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The Future of BBQ: Young Pitmasters Part 1

Posted By: Stover E. Harger III NBBQA eNewsletter ,

Nathan Hays was just five when he entered his first barbecue contest — his small hands gripping the tongs while he carefully flipped chicken wings over on a grill.

Even before his 2008 debut on the public BBQ stage at such a young age, Nathan found that special spark inside him that any chef can relate to: the need to feed.

Nathan, who is now 14 years old, had been outside learning to cook with his dad Stan Hays for a while before Stan brought him to compete 10 years ago at a “Kids Que” he was helping organize near their Missouri home.

Bone-in chicken was a natural, if a bit difficult, meat to choose for Nathan. Wings were an early favorite of his, going back to when he was first starting to cook on the family’s old gas grill. 

“I was on a step-stool because I couldn’t reach up on the grill,” Nathan said about his early days cooking.

Hamburgers were also a go-to food for Nathan and his younger sister Anna — nicknamed the “rib cleaner” — to grill growing up. The brother and sister both appeared on the Food Network’s “Kid Chef Nation: Kids Grilling Invitational" last year. 

Nathan has had a fire for BBQ inside him since it first ignited all those years ago.

When he was 11, Nathan beat more than two dozen adults in a Steak Cookoff Association contest to win a spot at the 2015 SCA World Steak Championship in Fort Worth, Texas.

There’s a big benefit to having kids who are into grilling, Stan has learned.

“The year that happened we ate a lot of ribeye,” he said.

Some adults were upset they lost to a kid, but others were more supportive of the young grillmaster. Stan said his son made such an impact that there’s now a “Nathan Rule” barring those under 18 from being named the head cook of a team.

Nathan said he sees a difference in the way he cooks, and the way his friends do. It’s not about packaged foods when the Hays kids step into the kitchen.

“The normal 14-year-old knows how to cook mac and cheese in a bowl and boil the water,” Nathan said. His skills are well-known to his friends, who will sometimes request catering. “They say, 'hey can you come over and cook a steak for me?’”

Though the teenager is busier these days than he was when he was younger, Nathan’s food pursuits haven’t died down, something that gives his father pride.

“Just the fact that he has the passion and wants to do that and attend those events, whether it’s going to the American Royal or going to a steak contest, … getting to see how that all comes together has been very cool,” said Stan, co-founder of Operation BBQ Relief and the family’s County Line Smokers BBQ Team. “The fact that he continues to grow, in learning and trying his own thing and putting his own flavor profiles together, that takes it to a whole other level of being proud.”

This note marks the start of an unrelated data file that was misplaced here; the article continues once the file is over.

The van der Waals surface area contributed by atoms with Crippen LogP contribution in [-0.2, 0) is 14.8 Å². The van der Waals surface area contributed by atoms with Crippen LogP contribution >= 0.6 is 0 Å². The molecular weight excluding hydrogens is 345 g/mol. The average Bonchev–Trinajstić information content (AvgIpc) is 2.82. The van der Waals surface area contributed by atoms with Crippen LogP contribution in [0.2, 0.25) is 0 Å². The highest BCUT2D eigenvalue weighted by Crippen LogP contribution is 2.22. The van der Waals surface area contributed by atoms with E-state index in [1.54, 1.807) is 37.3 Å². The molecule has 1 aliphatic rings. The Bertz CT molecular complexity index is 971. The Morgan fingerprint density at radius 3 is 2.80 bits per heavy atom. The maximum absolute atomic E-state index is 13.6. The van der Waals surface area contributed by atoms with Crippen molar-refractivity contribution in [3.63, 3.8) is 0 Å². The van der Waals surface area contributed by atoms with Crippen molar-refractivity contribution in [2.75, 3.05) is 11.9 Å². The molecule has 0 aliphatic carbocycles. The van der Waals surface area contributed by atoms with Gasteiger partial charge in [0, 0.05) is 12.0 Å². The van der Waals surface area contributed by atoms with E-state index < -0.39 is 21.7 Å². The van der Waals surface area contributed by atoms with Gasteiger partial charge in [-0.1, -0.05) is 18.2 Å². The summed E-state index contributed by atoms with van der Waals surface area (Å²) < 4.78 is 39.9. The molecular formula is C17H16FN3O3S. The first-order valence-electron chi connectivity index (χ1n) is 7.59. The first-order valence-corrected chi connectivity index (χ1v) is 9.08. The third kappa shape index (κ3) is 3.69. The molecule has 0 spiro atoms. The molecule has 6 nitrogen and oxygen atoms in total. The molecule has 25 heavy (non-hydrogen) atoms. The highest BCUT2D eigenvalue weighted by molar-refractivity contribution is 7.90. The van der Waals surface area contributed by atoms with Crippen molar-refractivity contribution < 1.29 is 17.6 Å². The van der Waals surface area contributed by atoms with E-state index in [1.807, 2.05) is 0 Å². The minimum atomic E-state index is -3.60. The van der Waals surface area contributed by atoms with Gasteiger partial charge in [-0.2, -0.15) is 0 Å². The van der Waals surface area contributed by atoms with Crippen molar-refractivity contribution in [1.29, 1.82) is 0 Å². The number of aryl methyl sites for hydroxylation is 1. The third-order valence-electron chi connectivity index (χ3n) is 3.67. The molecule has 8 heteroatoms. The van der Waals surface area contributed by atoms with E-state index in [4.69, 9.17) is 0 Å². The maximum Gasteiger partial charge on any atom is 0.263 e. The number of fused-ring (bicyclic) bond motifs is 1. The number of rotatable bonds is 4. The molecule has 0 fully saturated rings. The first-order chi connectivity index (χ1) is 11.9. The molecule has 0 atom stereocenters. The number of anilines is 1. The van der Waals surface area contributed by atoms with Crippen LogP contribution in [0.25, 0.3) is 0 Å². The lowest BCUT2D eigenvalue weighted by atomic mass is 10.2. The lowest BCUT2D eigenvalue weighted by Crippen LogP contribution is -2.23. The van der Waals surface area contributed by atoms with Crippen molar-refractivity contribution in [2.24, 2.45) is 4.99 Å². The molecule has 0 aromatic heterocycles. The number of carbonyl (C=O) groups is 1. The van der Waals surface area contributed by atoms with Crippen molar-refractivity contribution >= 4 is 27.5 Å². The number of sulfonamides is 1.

Cooking is such a big thing in the Hays household that when Stan grilled up some fajitas for Anna and a few of her buddies, he said his daughter was shocked that her friends knew little to nothing about home-cooked food. The visiting girls were surprised at the big spread of grilled steak and vegetables that Stan served, something they never got at home.

“They were just floored because neither one of their families actually cooked,” Stan said. “It’s eye opening.”


Sometimes you can do all you can to instill BBQ knowledge in the next generations, but if it’s not for them, they won’t take to it.

Greg Rempe, host of The BBQ Central Show, is a longtime backyard “BBQ wizard” but his daughters — no matter how much of his food they’ve enjoyed over the years — haven’t taken much of an interest in his pursuit. The closest he’s really come to getting them to BBQ is when they’ll shake some rub on the meat. Even then, they won’t get dirty and actually rub in the rub.

“I can’t sit here and tell you that they’ve ever said, ‘Hey, let’s go buy some ribs today and let’s make them together,” Rempe said. “I’d be lying if I didn’t say I was hoping at some point that would come from one of them.”

“It’s a two-edged sword. I want to be able to pass it on to them if they want. But I also want to reserve that to my own as long as possible. Because it’s like a singular connection they have back to me if they don’t learn it. If they learn it they can just leave me to die as an old man alone.”

The next generation always has to take on the mantles of their elders for anything to continue. That’s happening in the BBQ world as you read this. Right now there’s probably a young cook just firing up a grill for the first time, or closely watching their parent slice a rack of ribs, just waiting for the time they can grab the knife themselves and get to work. You probably even know a young person who has learned a thing or two about cooking from crawling YouTube or other places online.

As long as people take time to pass on their passions for outdoor cooking, there will always be a new breed of BBQ cooks over the horizon — with their own techniques and tastes. The food sector saw this occur in the last decade as Millennials grew up and demanded changes to the marketplace, such as a greater selection of organic, well-sourced foods. 

What will the future hold for BBQ? That’s up to the next generation and the next after that.